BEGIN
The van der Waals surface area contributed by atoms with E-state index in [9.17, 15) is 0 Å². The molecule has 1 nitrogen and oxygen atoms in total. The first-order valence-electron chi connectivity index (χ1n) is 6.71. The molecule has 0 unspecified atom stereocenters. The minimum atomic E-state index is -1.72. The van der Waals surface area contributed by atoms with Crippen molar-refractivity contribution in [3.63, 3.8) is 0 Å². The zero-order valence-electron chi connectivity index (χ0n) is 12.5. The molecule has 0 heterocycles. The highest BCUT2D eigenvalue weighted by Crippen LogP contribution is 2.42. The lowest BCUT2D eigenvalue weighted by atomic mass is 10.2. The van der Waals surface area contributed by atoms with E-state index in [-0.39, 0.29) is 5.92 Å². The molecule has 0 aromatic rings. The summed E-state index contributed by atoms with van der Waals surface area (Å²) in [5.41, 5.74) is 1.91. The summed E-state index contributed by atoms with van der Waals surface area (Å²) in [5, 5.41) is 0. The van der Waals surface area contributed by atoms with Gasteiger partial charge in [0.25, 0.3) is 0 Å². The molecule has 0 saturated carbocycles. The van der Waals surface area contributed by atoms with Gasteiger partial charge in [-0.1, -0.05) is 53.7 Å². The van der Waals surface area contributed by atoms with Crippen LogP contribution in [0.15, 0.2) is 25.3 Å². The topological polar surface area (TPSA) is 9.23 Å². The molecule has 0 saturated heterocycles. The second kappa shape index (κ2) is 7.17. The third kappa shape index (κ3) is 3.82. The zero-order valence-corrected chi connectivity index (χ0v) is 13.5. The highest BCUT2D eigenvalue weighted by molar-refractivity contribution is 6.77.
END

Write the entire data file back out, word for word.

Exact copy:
The van der Waals surface area contributed by atoms with E-state index in [9.17, 15) is 0 Å². The molecule has 1 nitrogen and oxygen atoms in total. The first-order valence-electron chi connectivity index (χ1n) is 6.71. The molecule has 0 unspecified atom stereocenters. The minimum atomic E-state index is -1.72. The van der Waals surface area contributed by atoms with Crippen molar-refractivity contribution in [3.63, 3.8) is 0 Å². The zero-order valence-electron chi connectivity index (χ0n) is 12.5. The molecule has 0 heterocycles. The highest BCUT2D eigenvalue weighted by Crippen LogP contribution is 2.42. The lowest BCUT2D eigenvalue weighted by atomic mass is 10.2. The van der Waals surface area contributed by atoms with E-state index in [-0.39, 0.29) is 5.92 Å². The molecule has 0 aromatic rings. The summed E-state index contributed by atoms with van der Waals surface area (Å²) in [5.41, 5.74) is 1.91. The summed E-state index contributed by atoms with van der Waals surface area (Å²) in [5, 5.41) is 0. The van der Waals surface area contributed by atoms with Gasteiger partial charge in [0.25, 0.3) is 0 Å². The molecule has 0 saturated carbocycles. The van der Waals surface area contributed by atoms with Gasteiger partial charge in [-0.1, -0.05) is 53.7 Å². The van der Waals surface area contributed by atoms with Crippen LogP contribution in [0.15, 0.2) is 25.3 Å². The topological polar surface area (TPSA) is 9.23 Å². The molecule has 0 saturated heterocycles. The second kappa shape index (κ2) is 7.17. The third kappa shape index (κ3) is 3.82. The zero-order valence-corrected chi connectivity index (χ0v) is 13.5. The highest BCUT2D eigenvalue weighted by molar-refractivity contribution is 6.77.